Updates on nine
1. Scott Kazmir, LHP, Athletics — Teams in need of front-line starting pitching were disappointed to learn Kazmir had some shoulder discomfort and will miss a start. “Any time there’s a little injury to the shoulder or elbow, you get a little gun-shy about giving up some prospects unless you know the guy is completely better,” said an NL assistant GM. “So now you approach evaluating him a little bit differently, concerning yourself more with how he’s dealing with the discomfort and whether his delivery changes.”
2. Johnny Cueto, RHP, Reds — A similar situation exists with Cueto. Because he’s had elbow stiffness (but no structural damage) teams are holding back a little in trade talks. Cueto is expected to be dealt and his $10 million salary is considered reasonable. If he shows he’s healthy over a few starts, many teams will reengage with Cincinnati.
3. Mike Leake, RHP, Reds — Despite three consecutive bad starts that raised his ERA from 2.36 to 4.66, Leake is still high atop the shopping list for many teams. He is considered one of the great gamers in baseball. “He can pitch for anyone, any time,” said one AL scout. “I don’t consider him a National League guy. He can pitch in either league with no problem. I’m gonna say there might be more action on him than any pitcher out there.”
4. Ryan Howard, 1B, Phillies — Howard’s good start has thrust him back into at least trade dialogue, but whether any team is willing to take the leap is another story. The Phillies know they would have to eat most of the remaining $60 million on his contract, but they also need to get something of value back. There are a few potential fits. The Cardinals, who lost Matt Adams, would be one. The Angels could use a DH.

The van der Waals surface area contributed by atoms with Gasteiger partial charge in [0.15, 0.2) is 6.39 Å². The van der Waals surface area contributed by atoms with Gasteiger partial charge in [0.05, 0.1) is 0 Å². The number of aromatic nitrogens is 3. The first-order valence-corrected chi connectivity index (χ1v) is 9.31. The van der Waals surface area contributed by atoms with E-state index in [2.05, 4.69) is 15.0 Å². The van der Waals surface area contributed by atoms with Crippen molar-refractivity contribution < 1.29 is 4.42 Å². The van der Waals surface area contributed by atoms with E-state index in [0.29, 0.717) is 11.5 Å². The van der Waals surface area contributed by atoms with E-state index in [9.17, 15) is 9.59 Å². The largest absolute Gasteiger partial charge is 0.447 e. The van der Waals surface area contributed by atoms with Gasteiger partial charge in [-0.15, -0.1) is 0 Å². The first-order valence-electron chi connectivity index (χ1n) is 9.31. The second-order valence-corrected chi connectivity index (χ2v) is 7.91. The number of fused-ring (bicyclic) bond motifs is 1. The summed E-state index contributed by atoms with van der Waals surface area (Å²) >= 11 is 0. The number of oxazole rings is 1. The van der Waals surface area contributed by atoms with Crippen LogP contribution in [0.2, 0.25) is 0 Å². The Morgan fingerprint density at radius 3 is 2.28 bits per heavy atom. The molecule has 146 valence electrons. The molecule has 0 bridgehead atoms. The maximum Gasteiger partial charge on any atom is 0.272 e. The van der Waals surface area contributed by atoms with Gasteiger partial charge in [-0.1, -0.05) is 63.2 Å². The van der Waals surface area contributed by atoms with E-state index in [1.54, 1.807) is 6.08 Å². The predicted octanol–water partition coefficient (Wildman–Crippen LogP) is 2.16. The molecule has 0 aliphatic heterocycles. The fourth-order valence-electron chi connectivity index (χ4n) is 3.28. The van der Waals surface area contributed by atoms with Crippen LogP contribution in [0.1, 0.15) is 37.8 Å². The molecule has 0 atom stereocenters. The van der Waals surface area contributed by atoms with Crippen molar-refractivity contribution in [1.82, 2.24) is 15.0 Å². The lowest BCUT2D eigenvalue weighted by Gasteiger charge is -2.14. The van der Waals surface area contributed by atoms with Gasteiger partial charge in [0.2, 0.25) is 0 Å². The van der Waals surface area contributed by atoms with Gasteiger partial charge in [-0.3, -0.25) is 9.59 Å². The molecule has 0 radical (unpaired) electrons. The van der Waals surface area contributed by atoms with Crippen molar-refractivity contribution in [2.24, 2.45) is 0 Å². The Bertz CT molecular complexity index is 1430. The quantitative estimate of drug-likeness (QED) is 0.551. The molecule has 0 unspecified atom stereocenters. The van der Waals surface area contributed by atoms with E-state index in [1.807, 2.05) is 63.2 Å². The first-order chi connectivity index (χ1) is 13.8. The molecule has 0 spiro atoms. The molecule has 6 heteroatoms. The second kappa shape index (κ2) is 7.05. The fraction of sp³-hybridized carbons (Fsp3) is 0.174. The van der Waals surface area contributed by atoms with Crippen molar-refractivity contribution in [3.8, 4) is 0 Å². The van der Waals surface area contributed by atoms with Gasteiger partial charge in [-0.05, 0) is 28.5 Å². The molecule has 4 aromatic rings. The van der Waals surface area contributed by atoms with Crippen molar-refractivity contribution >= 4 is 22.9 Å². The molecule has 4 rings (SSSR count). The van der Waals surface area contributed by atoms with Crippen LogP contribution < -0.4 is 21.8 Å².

5. Adam Lind, 1B, Brewers — Lind could become one of the top available lefthanded bats in the next couple of months. He’s struggled in May (.218), but he’s hitting .276 overall with eight homers and 22 RBIs. Lind has problems vs. lefties (.208) but hits righthanders well (.288). He has an $8 million option for 2016 with an $800,00 buyout.
6. Allen Craig, 1B/OF, Pawtucket — Craig was hitting .315 through Thursday and has made improvements in his swing. One thought is to send him back to the Cardinals, but the $24 million or so left on his contract — even though it’s the deal the Cardinals signed him to — is problematic. Another two weeks of good hitting could get Craig back to the majors.
7. Kris Medlen, RHP, Royals — The Royals, not big spenders, will have a month or so to evaluate Medlen, who will be returning from his second Tommy John surgery. If they feel Medlen can return to his old form, they have a decent back-of-the-rotation option.
8. Torii Hunter, OF, Twins — Hunter may be taking the remainder of his career one year at a time, but based on his performance there’s no doubt that another season wouldn’t be stretching things out too far. Hunter still catches up to fastballs and still can go get it in right field. Expect some type of negotiations, or at least an agreement to talk, between the Twins and Hunter before the season is over.
9. Scott Feldman, RHP, Astros — News of Feldman’s knee surgery and six-week absence should spur the Astros to look deeper into adding a starting pitcher. They will first try to fill from within. It doesn’t appear they would give up the prospects needed to get Cole Hamels, but another Phillie, Aaron Harang, has been linked to Houston.
From the Bill Chuck files — “Clayton Kershaw has now made 100 starts in which he has allowed one run or fewer, tying him with Fernando Valenzuela and Josh Beckett, among others. Roger Clemens holds the record with 255 one-run-or-fewer starts.” Also, “Jon Lester allowed 16 steals last season and has already permitted 15 this year.” . . . Happy birthday, Andrew Bailey (31), Jake Peavy (34), Dave Roberts (43), Jose Malave (44), and Tim Van Egmond (46).
Nick Cafardo can be reached at firstname.lastname@example.org. Follow him on Twitter @nickcafardo. Material from interviews, wire services, other beat writers, and league and team sources was used in this report.